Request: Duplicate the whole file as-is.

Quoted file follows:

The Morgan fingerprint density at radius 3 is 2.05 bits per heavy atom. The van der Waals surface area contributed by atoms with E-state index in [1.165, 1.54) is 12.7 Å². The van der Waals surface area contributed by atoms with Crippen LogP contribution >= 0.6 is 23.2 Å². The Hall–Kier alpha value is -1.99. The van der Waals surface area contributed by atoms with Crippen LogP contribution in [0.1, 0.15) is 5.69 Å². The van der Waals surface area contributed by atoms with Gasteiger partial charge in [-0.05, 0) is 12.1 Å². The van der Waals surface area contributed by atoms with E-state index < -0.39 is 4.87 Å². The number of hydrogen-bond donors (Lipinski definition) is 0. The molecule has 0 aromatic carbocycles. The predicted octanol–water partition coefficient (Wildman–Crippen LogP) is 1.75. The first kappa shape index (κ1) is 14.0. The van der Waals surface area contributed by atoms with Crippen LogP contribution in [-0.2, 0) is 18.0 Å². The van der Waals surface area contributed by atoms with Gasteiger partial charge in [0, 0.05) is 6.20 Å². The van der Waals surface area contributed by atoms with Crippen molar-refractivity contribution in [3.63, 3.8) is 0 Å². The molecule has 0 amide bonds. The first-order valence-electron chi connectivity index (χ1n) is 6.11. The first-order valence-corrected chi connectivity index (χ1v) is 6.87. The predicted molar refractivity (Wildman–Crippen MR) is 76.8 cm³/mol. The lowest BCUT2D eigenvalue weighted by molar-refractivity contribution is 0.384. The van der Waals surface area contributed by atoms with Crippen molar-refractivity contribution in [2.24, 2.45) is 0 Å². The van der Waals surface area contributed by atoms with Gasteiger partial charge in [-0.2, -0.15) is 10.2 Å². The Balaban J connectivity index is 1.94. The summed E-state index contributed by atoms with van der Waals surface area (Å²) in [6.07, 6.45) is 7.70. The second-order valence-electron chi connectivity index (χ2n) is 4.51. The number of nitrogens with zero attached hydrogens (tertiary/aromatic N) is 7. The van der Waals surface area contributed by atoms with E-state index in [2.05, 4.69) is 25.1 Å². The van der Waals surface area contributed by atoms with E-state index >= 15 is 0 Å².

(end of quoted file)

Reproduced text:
The Morgan fingerprint density at radius 3 is 2.05 bits per heavy atom. The van der Waals surface area contributed by atoms with E-state index in [1.165, 1.54) is 12.7 Å². The van der Waals surface area contributed by atoms with Crippen LogP contribution >= 0.6 is 23.2 Å². The Hall–Kier alpha value is -1.99. The van der Waals surface area contributed by atoms with Crippen LogP contribution in [0.1, 0.15) is 5.69 Å². The van der Waals surface area contributed by atoms with Gasteiger partial charge in [-0.05, 0) is 12.1 Å². The van der Waals surface area contributed by atoms with E-state index < -0.39 is 4.87 Å². The number of hydrogen-bond donors (Lipinski definition) is 0. The molecule has 0 aromatic carbocycles. The predicted octanol–water partition coefficient (Wildman–Crippen LogP) is 1.75. The first kappa shape index (κ1) is 14.0. The van der Waals surface area contributed by atoms with Crippen LogP contribution in [-0.2, 0) is 18.0 Å². The van der Waals surface area contributed by atoms with Gasteiger partial charge in [0, 0.05) is 6.20 Å². The van der Waals surface area contributed by atoms with Crippen molar-refractivity contribution in [3.63, 3.8) is 0 Å². The molecule has 0 amide bonds. The first-order valence-electron chi connectivity index (χ1n) is 6.11. The first-order valence-corrected chi connectivity index (χ1v) is 6.87. The predicted molar refractivity (Wildman–Crippen MR) is 76.8 cm³/mol. The lowest BCUT2D eigenvalue weighted by molar-refractivity contribution is 0.384. The van der Waals surface area contributed by atoms with Crippen molar-refractivity contribution in [2.24, 2.45) is 0 Å². The van der Waals surface area contributed by atoms with Gasteiger partial charge in [-0.2, -0.15) is 10.2 Å². The Balaban J connectivity index is 1.94. The summed E-state index contributed by atoms with van der Waals surface area (Å²) in [6.07, 6.45) is 7.70. The second-order valence-electron chi connectivity index (χ2n) is 4.51. The number of nitrogens with zero attached hydrogens (tertiary/aromatic N) is 7. The van der Waals surface area contributed by atoms with E-state index in [2.05, 4.69) is 25.1 Å². The van der Waals surface area contributed by atoms with E-state index >= 15 is 0 Å².